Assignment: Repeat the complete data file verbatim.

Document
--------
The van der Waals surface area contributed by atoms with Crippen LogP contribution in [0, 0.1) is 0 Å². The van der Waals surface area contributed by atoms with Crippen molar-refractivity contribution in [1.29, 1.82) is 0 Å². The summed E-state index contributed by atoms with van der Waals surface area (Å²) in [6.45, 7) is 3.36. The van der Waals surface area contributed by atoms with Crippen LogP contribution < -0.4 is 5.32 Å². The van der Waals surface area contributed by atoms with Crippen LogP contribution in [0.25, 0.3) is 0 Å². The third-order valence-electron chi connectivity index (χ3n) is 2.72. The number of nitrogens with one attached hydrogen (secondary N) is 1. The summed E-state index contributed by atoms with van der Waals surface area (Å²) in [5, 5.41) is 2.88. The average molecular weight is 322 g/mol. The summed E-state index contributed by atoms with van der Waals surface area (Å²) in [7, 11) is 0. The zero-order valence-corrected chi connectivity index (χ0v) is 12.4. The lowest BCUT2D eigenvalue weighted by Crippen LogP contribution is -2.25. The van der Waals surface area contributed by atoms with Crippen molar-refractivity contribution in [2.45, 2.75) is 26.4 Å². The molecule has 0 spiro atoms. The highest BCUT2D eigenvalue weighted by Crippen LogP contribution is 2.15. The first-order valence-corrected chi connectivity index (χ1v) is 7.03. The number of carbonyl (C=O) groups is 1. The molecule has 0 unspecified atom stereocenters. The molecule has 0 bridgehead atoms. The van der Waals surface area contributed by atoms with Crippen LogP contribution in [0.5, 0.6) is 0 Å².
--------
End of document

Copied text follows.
The van der Waals surface area contributed by atoms with Crippen LogP contribution in [0, 0.1) is 0 Å². The van der Waals surface area contributed by atoms with Crippen molar-refractivity contribution in [1.29, 1.82) is 0 Å². The summed E-state index contributed by atoms with van der Waals surface area (Å²) in [6.45, 7) is 3.36. The van der Waals surface area contributed by atoms with Crippen LogP contribution < -0.4 is 5.32 Å². The van der Waals surface area contributed by atoms with Crippen LogP contribution in [0.25, 0.3) is 0 Å². The third-order valence-electron chi connectivity index (χ3n) is 2.72. The number of nitrogens with one attached hydrogen (secondary N) is 1. The summed E-state index contributed by atoms with van der Waals surface area (Å²) in [5, 5.41) is 2.88. The average molecular weight is 322 g/mol. The summed E-state index contributed by atoms with van der Waals surface area (Å²) in [7, 11) is 0. The zero-order valence-corrected chi connectivity index (χ0v) is 12.4. The lowest BCUT2D eigenvalue weighted by Crippen LogP contribution is -2.25. The van der Waals surface area contributed by atoms with Crippen molar-refractivity contribution in [2.45, 2.75) is 26.4 Å². The molecule has 0 spiro atoms. The highest BCUT2D eigenvalue weighted by Crippen LogP contribution is 2.15. The first-order valence-corrected chi connectivity index (χ1v) is 7.03. The number of carbonyl (C=O) groups is 1. The molecule has 0 unspecified atom stereocenters. The molecule has 0 bridgehead atoms. The van der Waals surface area contributed by atoms with Crippen LogP contribution in [0.5, 0.6) is 0 Å².